P Bulova Thermatron
Bulova went into financial despair over the development of this unique and promising
system, causing Bulova to market its watch prematurely. The watch reached the market at
a stage when it was still too expensive, unreliable and not commercially viable.
|1980||Presentation of the prototypes of the Thermatron, the first watch in the world which uses the heat of the body to charge a battery in order to let the quartz movement run. |
|1982||The commercial production starts in Bienne, Switzerland. Two slightly different calibers 2467.10 and 2467.20 are introduced and marketed in six differently designed cases. |
The physicist Seebeck discovered that the difference in voltage between two metals that
are brought into contact with each other, is proportional to the temperature difference
between the two metals depending on the kind of metal. Bulova chose the following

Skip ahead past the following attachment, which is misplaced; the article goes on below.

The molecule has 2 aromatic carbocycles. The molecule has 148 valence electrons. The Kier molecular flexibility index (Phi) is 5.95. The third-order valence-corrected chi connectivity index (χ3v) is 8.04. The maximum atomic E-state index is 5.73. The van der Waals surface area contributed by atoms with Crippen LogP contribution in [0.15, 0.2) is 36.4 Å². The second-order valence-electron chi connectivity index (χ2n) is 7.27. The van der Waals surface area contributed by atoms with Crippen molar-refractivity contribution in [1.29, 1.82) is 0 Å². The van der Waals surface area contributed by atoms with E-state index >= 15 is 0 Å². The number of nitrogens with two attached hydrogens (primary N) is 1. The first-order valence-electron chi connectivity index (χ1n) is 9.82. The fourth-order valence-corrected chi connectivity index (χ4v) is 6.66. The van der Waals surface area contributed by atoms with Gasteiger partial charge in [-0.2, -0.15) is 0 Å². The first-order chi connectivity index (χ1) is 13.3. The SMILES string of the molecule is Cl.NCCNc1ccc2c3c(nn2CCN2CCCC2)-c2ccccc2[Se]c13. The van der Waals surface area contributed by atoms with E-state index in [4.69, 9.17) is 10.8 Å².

metals to be combined in a thermic couple: antimon, bismut and tellurium. The small
difference in temperature of 1.5 degrees Celsius between the skin or the back of the watch
and the isolated upper side of the watch, causes each thermic couple made of these metals
to produce a voltage of about 0.25 millivolts. The seven hundred thermic couples brought
together in the edges of the 'Thermatron' and arranged in four groups of 175 couples
each, produce about 175 mV. This voltage, however, is still insufficient to drive the watch.
Therefore, an IC is used to change the direct current to an alternating current using the
modified coil of the stepping motor to transform the 100 mV to 1.4 Volts; enough for the
stepping motor (Lavet) to run. The radiation of the skin to the watch case is about 50 milli-
watts. The efficiency of the thermogenerator is so low that it produces only 10 microwatts.
Nevertheless it is more than sufficient to enable the watch to work, since it only needs
2 microwatts. The CEH in Neuchâtel performed the research for this very ingenious new
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